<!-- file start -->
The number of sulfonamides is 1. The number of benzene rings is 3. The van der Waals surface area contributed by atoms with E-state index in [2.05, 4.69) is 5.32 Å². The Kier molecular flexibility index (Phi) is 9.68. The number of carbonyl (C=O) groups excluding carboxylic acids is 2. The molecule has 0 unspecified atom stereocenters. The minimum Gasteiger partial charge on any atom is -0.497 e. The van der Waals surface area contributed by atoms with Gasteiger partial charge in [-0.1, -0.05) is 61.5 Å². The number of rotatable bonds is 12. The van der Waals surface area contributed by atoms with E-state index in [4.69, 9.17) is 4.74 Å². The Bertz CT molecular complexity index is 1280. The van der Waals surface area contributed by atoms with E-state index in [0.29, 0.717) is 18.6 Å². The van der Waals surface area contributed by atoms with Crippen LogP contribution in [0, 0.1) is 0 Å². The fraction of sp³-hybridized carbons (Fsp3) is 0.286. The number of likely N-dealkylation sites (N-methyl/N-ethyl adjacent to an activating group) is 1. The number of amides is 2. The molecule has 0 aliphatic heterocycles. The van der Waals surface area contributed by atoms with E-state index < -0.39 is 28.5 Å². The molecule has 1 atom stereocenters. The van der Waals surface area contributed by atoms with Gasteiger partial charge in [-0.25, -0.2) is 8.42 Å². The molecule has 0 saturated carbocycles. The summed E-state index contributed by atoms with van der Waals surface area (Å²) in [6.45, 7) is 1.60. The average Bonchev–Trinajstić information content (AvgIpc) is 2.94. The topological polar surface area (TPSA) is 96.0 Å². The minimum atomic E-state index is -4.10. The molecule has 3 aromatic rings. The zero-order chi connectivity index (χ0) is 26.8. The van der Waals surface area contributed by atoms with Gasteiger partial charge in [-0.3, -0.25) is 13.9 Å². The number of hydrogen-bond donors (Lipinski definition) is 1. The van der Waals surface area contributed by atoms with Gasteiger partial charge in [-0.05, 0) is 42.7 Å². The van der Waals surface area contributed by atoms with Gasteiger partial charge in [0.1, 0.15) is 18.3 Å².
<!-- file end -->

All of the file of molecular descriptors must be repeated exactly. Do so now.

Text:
The number of sulfonamides is 1. The number of benzene rings is 3. The van der Waals surface area contributed by atoms with E-state index in [2.05, 4.69) is 5.32 Å². The Kier molecular flexibility index (Phi) is 9.68. The number of carbonyl (C=O) groups excluding carboxylic acids is 2. The molecule has 0 unspecified atom stereocenters. The minimum Gasteiger partial charge on any atom is -0.497 e. The van der Waals surface area contributed by atoms with Gasteiger partial charge in [-0.1, -0.05) is 61.5 Å². The number of rotatable bonds is 12. The van der Waals surface area contributed by atoms with E-state index in [4.69, 9.17) is 4.74 Å². The Bertz CT molecular complexity index is 1280. The van der Waals surface area contributed by atoms with E-state index in [0.29, 0.717) is 18.6 Å². The van der Waals surface area contributed by atoms with Crippen LogP contribution in [0, 0.1) is 0 Å². The fraction of sp³-hybridized carbons (Fsp3) is 0.286. The number of likely N-dealkylation sites (N-methyl/N-ethyl adjacent to an activating group) is 1. The number of amides is 2. The molecule has 0 aliphatic heterocycles. The van der Waals surface area contributed by atoms with E-state index < -0.39 is 28.5 Å². The molecule has 1 atom stereocenters. The van der Waals surface area contributed by atoms with Gasteiger partial charge in [-0.25, -0.2) is 8.42 Å². The molecule has 0 saturated carbocycles. The summed E-state index contributed by atoms with van der Waals surface area (Å²) in [6.45, 7) is 1.60. The average Bonchev–Trinajstić information content (AvgIpc) is 2.94. The topological polar surface area (TPSA) is 96.0 Å². The minimum atomic E-state index is -4.10. The molecule has 3 aromatic rings. The zero-order chi connectivity index (χ0) is 26.8. The van der Waals surface area contributed by atoms with Gasteiger partial charge in [-0.3, -0.25) is 13.9 Å². The number of hydrogen-bond donors (Lipinski definition) is 1. The van der Waals surface area contributed by atoms with Gasteiger partial charge in [-0.05, 0) is 42.7 Å². The van der Waals surface area contributed by atoms with Gasteiger partial charge in [0.1, 0.15) is 18.3 Å².